It has long been believed that the tumor suppressor promyelocytic leukemia (PML), the core component of the nuclear substructures known as the PML-nuclear bodies, plays a key part in acute PML (APL), as it is first cloned at the breakpoint of the t(15;17) translocation typical of that disease. Research over the past decade, however, has radically changed our view of how this tumor suppressor is regulated, how it can be therapeutically targeted, and how it functions in a number of tissue systems. One noteworthy recent study, for instance, revealed that PML regulates the activation of fatty acid metabolism, and that this metabolic reprograming plays an essential role in cancer biology and stem cell biology through the control it exerts over stem cell fate decisions. These findings sparked exciting new investigations of PML as a critical "rheostat" responsible for fine-tuning tissue homeostasis, and thus created at the intersection of cancer and stem cell biology a new field of study with important therapeutic implications.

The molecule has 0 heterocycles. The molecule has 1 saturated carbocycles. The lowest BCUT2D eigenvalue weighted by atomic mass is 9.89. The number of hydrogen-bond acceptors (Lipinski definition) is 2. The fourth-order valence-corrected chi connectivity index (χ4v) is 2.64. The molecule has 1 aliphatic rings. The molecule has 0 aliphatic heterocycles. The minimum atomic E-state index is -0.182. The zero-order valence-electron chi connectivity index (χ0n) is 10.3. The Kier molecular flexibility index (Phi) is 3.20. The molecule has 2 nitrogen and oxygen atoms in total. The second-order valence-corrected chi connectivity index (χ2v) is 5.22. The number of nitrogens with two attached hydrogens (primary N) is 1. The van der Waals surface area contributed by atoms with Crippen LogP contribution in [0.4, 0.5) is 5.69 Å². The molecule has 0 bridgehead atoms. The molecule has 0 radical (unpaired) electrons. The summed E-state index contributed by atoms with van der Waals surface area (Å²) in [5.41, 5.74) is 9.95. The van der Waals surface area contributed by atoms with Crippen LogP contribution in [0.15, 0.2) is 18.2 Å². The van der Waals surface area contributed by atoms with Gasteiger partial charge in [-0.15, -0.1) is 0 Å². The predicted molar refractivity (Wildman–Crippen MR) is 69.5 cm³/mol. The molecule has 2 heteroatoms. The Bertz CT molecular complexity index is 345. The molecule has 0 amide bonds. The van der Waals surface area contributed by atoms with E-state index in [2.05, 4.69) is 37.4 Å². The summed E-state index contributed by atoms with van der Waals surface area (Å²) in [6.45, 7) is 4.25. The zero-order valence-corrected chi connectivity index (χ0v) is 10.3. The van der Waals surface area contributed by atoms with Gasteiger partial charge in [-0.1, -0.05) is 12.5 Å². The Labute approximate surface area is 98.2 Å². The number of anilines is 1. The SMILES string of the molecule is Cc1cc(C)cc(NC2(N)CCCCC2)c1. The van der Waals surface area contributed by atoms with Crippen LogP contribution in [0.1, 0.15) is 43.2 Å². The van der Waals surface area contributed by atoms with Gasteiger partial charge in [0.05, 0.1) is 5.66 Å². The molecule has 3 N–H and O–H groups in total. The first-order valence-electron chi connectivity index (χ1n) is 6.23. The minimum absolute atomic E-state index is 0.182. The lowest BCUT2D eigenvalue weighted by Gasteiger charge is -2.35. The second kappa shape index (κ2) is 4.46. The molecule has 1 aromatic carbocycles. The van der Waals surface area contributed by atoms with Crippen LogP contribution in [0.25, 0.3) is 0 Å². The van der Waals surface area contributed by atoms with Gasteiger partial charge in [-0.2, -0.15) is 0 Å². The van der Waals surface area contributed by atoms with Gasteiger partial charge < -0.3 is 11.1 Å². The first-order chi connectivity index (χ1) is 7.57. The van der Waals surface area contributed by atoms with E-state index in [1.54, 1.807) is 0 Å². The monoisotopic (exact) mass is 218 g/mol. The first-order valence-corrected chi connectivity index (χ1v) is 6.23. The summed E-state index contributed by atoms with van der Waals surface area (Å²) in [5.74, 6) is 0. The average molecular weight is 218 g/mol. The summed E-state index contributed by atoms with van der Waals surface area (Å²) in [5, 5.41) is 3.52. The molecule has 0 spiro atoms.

- Breast cancer
- Stem cells
- Stem cells and differentiation
ASJC Scopus subject areas
- Cancer Research